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Detection of Rogue Access Points


An issue has come up in my organization recently with rogue access points.
So far it has manifested itself two ways:

1. A WAP that was set up specifically to be transparent and provided
unprotected wireless access to our network.

2. A consumer-grade wireless router that was plugged in and "just worked"
because it got an address from DHCP and then handed out addresses on its
own little network.

These are at remote sites that are on their own subnets (10.100.x.0/24;
about 130 of them so far). Each site has a decent Cisco router at the
demarc that we control. The edge is relatively low-quality managed layer 2
switches that we could turn off ports on if we needed to, but we have to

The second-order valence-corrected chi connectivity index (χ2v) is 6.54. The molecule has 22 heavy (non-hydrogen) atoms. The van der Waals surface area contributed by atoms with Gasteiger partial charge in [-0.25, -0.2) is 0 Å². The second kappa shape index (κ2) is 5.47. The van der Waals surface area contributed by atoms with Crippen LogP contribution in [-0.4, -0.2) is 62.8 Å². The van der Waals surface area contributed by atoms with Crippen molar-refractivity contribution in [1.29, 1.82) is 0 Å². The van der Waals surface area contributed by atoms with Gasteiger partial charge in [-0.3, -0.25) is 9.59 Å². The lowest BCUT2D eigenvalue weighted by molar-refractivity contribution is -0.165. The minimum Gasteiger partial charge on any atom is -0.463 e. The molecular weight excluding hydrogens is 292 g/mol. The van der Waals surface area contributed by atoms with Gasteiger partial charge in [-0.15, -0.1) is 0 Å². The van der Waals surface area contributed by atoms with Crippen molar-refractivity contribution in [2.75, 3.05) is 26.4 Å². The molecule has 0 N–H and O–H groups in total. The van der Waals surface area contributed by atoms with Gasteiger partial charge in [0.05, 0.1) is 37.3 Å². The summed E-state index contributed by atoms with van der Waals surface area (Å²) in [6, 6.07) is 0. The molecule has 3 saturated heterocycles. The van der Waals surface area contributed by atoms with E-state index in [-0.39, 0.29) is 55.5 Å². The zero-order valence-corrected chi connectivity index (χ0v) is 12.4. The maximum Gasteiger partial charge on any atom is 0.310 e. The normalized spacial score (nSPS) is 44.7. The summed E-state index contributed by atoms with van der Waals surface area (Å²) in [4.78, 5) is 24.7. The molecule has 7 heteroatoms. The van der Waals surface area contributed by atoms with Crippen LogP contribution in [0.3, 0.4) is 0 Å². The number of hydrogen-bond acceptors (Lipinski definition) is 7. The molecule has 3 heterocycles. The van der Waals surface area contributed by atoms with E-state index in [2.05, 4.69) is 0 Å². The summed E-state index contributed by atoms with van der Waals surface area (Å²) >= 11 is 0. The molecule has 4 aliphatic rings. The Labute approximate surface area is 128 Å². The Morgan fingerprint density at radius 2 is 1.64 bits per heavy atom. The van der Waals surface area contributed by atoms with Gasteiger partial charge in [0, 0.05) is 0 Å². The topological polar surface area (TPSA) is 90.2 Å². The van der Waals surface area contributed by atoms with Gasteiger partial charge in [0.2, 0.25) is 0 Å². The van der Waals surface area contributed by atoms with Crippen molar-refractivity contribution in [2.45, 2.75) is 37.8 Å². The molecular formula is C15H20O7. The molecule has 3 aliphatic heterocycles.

know where to look, first.

I'm looking for innovative ideas on how to find such a rogue device,
ideally as soon as it is plugged in to the network. With situation #2 we
may be able to detect NAT going on that should not be there. Situation #1
is much more difficult, although I've seen some research material on how
frames that originate from 802.11 networks look different from regular
ethernet frames. Installation of an advanced monitoring device at each site
is not really practical, but we may be able to run some software on a
Windows PC in each office. One idea put forth was checking for NTP traffic
that was not going to our authorized NTP server, but NTP isn't necessarily
turned on by default, especially on consumer-grade hardware.

Any ideas?

Thank you for your time,

Jonathan Rogers